UK: LINFIELD'S SELF SUFFICIENCY HAS HELPED TO KEEP THEM AFLOAT. - You get a better class of production-line pin-up girl in Ulster. On mainland shopfloors, the favoured icon is the gibbous Samantha Fox. In the Belfast weaving sheds of Ulster Weavers, by c

by Charles Darwent.
Last Updated: 31 Aug 2010

You get a better class of production-line pin-up girl in Ulster. On mainland shopfloors, the favoured icon is the gibbous Samantha Fox. In the Belfast weaving sheds of Ulster Weavers, by contrast, this year's model is Elizabeth: getting on a bit, 65, and ample bosom demurely covered, but striking nonetheless in full length white kid gloves, tiara and Order of the Garter. Even Elizabeth's headline seems classier than Samantha's. Not a Phew! or a Cor! in sight: instead, the straightforward sentiment, God Save Our Gracious Queen.

Old ways die hard in Belfast, and it would be easy enough to read the pictures sellotaped to Ulster Weavers' walls as evidence of this fact. The company, a division of textile manufacturers, the Linfield Group, is, moreover, in that most traditional of Northern Irish businesses, the weaving and design of Irish linen. The group is still owned by the families - the Larmors and the Hollands - that founded it a century or so ago.

All these facts do not add up to the whole story of the group, however. If evidence is needed that the firm is something out of the ordinary in Northern Irish textile circles, one fact should do nicely: it is still in existence. The last 50 years have not been kind to Irish linen. Buoyed up for years by government grants against the attack of foreign competition and the encroachment of easy-care textiles, it was finally left to sink or swim in 1955. By and large, it sank. No flax has been grown in the province since that date (most is now imported from Belgium), and the hundreds of pre-War linen houses have now been reduce perhaps a dozen.

That Linfield remains one of them during what are perilous times for the entire worldwide textile industry may, ironically, be due at least in part to a corporate structure that itself seems distinctly unfashionable. 'We are,' notes Ian Webb, ('a far-out Larmor' and acting non-executive group chairman) 'the only what they call "vertically integrated" linen company in Ireland, and, I suspect, in Europe. We spin yarn, weave, bleach, finish, design, market - whatever.' Sir Graham Larmor, founder of what was then the Ulster Weaving Company, was clearly a vertical integrationalist avant le lettre. While other linen houses concentrated on one aspect of the production process, Sir Graham's quietly acquired them all: a bleacher's (Murland), a spinner's (Killyleagh) and so on. It is a philosophy that his descendants have upheld, adding, for example, a stitching plant and a print and design unit in the last decade, calmly flying in the face of fashionable corporate orthodoxy.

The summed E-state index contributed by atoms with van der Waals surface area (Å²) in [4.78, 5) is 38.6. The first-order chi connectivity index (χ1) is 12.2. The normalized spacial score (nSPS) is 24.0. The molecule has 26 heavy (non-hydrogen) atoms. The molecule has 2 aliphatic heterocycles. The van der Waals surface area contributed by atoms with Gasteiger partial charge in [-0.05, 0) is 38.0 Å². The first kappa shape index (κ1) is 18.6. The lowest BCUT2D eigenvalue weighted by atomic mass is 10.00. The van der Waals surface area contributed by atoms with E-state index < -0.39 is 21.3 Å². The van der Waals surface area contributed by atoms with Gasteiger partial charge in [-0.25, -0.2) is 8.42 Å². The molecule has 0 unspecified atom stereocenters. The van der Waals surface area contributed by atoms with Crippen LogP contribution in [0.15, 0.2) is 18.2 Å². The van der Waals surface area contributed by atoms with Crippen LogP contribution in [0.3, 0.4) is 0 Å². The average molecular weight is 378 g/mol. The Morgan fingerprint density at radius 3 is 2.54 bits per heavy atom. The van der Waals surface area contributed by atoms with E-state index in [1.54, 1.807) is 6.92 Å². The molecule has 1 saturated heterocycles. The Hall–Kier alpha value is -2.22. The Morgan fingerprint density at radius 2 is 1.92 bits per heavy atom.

'The strength of this philosophy,' reasons Paul Larmor, single largest shareholder and manager of Ulster Weavers' Linfield Road weaving sheds, 'is that one division has always been able to help out another when times have been particularly hard in a particular area. Larmor's words have been vividly borne out during the present recession. Close your eyes, murmur the words 'Irish linen', and images of wedding presents will probably drift before your eyes: damask table napkins, say, a tablecloth or two, all tied up in tastefully Hibernian green ribbon. In fact, household goods (for such, prosaically, are these known) now form a relatively small part of Linfield's output, which is just as well: with a brace of linen sheets weighing in at an improbable £380 in the Burlington Arcade, the '90s have not been good for household goods. On the other hand, apparel - that is to say, cloth sold in bales to be made into clothes was, Larmor points out, a comparatively small part of Linfield's business until recently. Thanks to some light-footed marketing by Italian couturiers (notably Sgr Armani), who have pulled off the ultimate fashion heist in convincing style victims that linen actually looks nice crushed, demand for apparel has burgeoned. Ulster Weavers, which would be facing penury had it stayed simply in household goods, is managing, says managing director John Robinson, to weather the storm, contributing £13 million to the group's £18 million turnover in the last financial year.

Sir Graham's unfashionable bequest has also yielded more direct returns for Ian Webb and his quartet of managing directors (the three self- governing production divisions and a New York outfit). Down at Killyleagh, MD Derek Hutchinson, too, is finding the going rough, though for rather different reasons from those of Robinson. Thanks to some concerted stockpiling, largely by the Japanese ('It has been suggested that they have been trying to corner the market to protect their own industry,' suggests Hutchinson, darkly), there is a world oversupply of spun linen yarn, Killyleagh Yarn's chief product. Like the other divisions, Killyleagh has, until recently, sold some 30% of its output outside the group, a pastime encouraged by head office. The remainder, stresses Hutchinson, was sold internally 'but at market prices', any potential conflicts of interest being overcome by 'linen Chinese walls'. Now, much of the once-outsold Killyleagh yarn has been diverted to Ulster Weavers' weaving sheds, stockpiled apparel fabric being easier to shift than stockpiled yarn. 'Charity,' as Derek Bailie managing director of bleaching and finishing division, Dunmurry Print, tersely notes, 'begins at home.